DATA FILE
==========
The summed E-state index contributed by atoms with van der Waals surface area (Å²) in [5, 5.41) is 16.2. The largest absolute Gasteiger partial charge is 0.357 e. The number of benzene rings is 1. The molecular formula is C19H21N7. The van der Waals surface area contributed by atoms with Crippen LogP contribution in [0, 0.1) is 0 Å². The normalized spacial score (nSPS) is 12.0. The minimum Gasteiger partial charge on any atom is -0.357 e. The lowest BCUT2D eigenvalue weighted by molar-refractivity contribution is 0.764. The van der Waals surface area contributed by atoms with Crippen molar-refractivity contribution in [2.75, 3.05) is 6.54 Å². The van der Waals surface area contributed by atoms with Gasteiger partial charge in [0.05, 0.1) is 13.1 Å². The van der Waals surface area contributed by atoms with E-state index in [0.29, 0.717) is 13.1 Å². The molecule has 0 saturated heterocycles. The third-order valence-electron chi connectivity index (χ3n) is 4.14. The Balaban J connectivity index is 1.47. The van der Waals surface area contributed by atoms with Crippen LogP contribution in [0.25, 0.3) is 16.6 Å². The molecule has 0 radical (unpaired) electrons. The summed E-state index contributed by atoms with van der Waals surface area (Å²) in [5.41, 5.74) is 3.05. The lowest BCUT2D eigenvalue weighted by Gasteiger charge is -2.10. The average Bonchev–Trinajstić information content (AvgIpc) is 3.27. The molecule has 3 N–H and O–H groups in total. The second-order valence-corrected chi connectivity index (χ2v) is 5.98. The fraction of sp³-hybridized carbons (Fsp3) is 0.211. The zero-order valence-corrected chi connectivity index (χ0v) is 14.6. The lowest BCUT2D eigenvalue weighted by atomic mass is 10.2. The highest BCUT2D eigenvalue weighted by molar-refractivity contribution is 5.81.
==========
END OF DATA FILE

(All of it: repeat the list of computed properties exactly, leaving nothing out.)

The summed E-state index contributed by atoms with van der Waals surface area (Å²) in [5, 5.41) is 16.2. The largest absolute Gasteiger partial charge is 0.357 e. The number of benzene rings is 1. The molecular formula is C19H21N7. The van der Waals surface area contributed by atoms with Crippen LogP contribution in [0, 0.1) is 0 Å². The normalized spacial score (nSPS) is 12.0. The minimum Gasteiger partial charge on any atom is -0.357 e. The lowest BCUT2D eigenvalue weighted by molar-refractivity contribution is 0.764. The van der Waals surface area contributed by atoms with Crippen molar-refractivity contribution in [2.75, 3.05) is 6.54 Å². The van der Waals surface area contributed by atoms with Gasteiger partial charge in [0.05, 0.1) is 13.1 Å². The van der Waals surface area contributed by atoms with E-state index in [0.29, 0.717) is 13.1 Å². The molecule has 0 saturated heterocycles. The third-order valence-electron chi connectivity index (χ3n) is 4.14. The Balaban J connectivity index is 1.47. The van der Waals surface area contributed by atoms with Crippen LogP contribution in [0.25, 0.3) is 16.6 Å². The molecule has 0 radical (unpaired) electrons. The summed E-state index contributed by atoms with van der Waals surface area (Å²) in [5.41, 5.74) is 3.05. The lowest BCUT2D eigenvalue weighted by Gasteiger charge is -2.10. The average Bonchev–Trinajstić information content (AvgIpc) is 3.27. The molecule has 3 N–H and O–H groups in total. The second-order valence-corrected chi connectivity index (χ2v) is 5.98. The fraction of sp³-hybridized carbons (Fsp3) is 0.211. The zero-order valence-corrected chi connectivity index (χ0v) is 14.6. The lowest BCUT2D eigenvalue weighted by atomic mass is 10.2. The highest BCUT2D eigenvalue weighted by molar-refractivity contribution is 5.81.